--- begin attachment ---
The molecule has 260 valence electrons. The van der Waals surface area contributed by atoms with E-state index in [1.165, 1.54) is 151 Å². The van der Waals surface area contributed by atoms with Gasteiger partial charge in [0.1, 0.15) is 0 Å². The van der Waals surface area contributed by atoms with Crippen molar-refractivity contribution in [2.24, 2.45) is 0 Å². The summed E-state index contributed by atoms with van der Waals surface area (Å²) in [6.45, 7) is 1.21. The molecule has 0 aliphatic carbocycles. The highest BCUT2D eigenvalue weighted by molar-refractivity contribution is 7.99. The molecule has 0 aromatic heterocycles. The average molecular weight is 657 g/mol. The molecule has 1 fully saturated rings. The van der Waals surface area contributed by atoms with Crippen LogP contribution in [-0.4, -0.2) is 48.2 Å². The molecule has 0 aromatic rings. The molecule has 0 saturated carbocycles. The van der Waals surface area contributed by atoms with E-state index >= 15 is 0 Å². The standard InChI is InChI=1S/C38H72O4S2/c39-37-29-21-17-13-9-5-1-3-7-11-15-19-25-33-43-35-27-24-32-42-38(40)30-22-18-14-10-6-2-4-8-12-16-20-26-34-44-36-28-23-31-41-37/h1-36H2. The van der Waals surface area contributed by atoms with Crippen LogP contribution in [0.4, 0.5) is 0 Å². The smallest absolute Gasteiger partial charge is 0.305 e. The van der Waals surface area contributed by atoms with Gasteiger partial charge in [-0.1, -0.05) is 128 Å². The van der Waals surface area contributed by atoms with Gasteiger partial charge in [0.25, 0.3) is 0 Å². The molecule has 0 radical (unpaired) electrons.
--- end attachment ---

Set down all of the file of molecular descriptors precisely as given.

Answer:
The molecule has 260 valence electrons. The van der Waals surface area contributed by atoms with E-state index in [1.165, 1.54) is 151 Å². The van der Waals surface area contributed by atoms with Gasteiger partial charge in [0.1, 0.15) is 0 Å². The van der Waals surface area contributed by atoms with Crippen molar-refractivity contribution in [2.24, 2.45) is 0 Å². The summed E-state index contributed by atoms with van der Waals surface area (Å²) in [6.45, 7) is 1.21. The molecule has 0 aliphatic carbocycles. The highest BCUT2D eigenvalue weighted by molar-refractivity contribution is 7.99. The molecule has 0 aromatic heterocycles. The average molecular weight is 657 g/mol. The molecule has 1 fully saturated rings. The van der Waals surface area contributed by atoms with Crippen LogP contribution in [-0.4, -0.2) is 48.2 Å². The molecule has 0 aromatic rings. The molecule has 0 saturated carbocycles. The van der Waals surface area contributed by atoms with E-state index >= 15 is 0 Å². The standard InChI is InChI=1S/C38H72O4S2/c39-37-29-21-17-13-9-5-1-3-7-11-15-19-25-33-43-35-27-24-32-42-38(40)30-22-18-14-10-6-2-4-8-12-16-20-26-34-44-36-28-23-31-41-37/h1-36H2. The van der Waals surface area contributed by atoms with Crippen LogP contribution in [0.4, 0.5) is 0 Å². The smallest absolute Gasteiger partial charge is 0.305 e. The van der Waals surface area contributed by atoms with Gasteiger partial charge in [-0.1, -0.05) is 128 Å². The van der Waals surface area contributed by atoms with Gasteiger partial charge in [0.25, 0.3) is 0 Å². The molecule has 0 radical (unpaired) electrons.